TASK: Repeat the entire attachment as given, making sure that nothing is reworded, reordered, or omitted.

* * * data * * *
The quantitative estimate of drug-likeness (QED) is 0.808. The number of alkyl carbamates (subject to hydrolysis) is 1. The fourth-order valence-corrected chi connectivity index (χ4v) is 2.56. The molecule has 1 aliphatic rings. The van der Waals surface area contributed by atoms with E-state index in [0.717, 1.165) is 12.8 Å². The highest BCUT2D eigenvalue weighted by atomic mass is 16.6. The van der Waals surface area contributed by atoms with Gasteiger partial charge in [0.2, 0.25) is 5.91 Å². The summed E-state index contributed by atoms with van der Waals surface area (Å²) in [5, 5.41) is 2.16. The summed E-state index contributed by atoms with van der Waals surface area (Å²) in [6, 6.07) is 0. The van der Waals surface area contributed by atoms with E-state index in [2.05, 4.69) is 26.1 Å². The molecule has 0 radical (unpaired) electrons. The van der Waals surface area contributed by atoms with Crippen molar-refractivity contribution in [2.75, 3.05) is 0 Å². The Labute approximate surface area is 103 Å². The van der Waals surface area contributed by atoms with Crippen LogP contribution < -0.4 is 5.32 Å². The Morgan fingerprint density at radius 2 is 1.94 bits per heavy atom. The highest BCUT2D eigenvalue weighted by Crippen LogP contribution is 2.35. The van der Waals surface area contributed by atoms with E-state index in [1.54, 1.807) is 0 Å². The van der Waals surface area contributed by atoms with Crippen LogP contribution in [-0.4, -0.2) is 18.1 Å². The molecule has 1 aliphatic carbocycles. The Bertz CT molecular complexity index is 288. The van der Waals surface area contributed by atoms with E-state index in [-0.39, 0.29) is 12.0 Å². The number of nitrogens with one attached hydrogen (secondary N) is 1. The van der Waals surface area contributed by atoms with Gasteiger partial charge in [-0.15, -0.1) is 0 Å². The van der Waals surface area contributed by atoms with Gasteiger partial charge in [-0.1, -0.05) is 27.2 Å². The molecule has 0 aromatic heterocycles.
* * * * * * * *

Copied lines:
The quantitative estimate of drug-likeness (QED) is 0.808. The number of alkyl carbamates (subject to hydrolysis) is 1. The fourth-order valence-corrected chi connectivity index (χ4v) is 2.56. The molecule has 1 aliphatic rings. The van der Waals surface area contributed by atoms with E-state index in [0.717, 1.165) is 12.8 Å². The highest BCUT2D eigenvalue weighted by atomic mass is 16.6. The van der Waals surface area contributed by atoms with Gasteiger partial charge in [0.2, 0.25) is 5.91 Å². The summed E-state index contributed by atoms with van der Waals surface area (Å²) in [5, 5.41) is 2.16. The summed E-state index contributed by atoms with van der Waals surface area (Å²) in [6, 6.07) is 0. The van der Waals surface area contributed by atoms with E-state index in [2.05, 4.69) is 26.1 Å². The molecule has 0 radical (unpaired) electrons. The van der Waals surface area contributed by atoms with Crippen molar-refractivity contribution in [2.75, 3.05) is 0 Å². The Labute approximate surface area is 103 Å². The van der Waals surface area contributed by atoms with Crippen LogP contribution < -0.4 is 5.32 Å². The Morgan fingerprint density at radius 2 is 1.94 bits per heavy atom. The highest BCUT2D eigenvalue weighted by Crippen LogP contribution is 2.35. The van der Waals surface area contributed by atoms with E-state index in [1.54, 1.807) is 0 Å². The van der Waals surface area contributed by atoms with Crippen LogP contribution in [-0.4, -0.2) is 18.1 Å². The molecule has 1 aliphatic carbocycles. The Bertz CT molecular complexity index is 288. The van der Waals surface area contributed by atoms with E-state index in [-0.39, 0.29) is 12.0 Å². The number of nitrogens with one attached hydrogen (secondary N) is 1. The van der Waals surface area contributed by atoms with Gasteiger partial charge in [-0.15, -0.1) is 0 Å². The van der Waals surface area contributed by atoms with Gasteiger partial charge in [-0.1, -0.05) is 27.2 Å². The molecule has 0 aromatic heterocycles.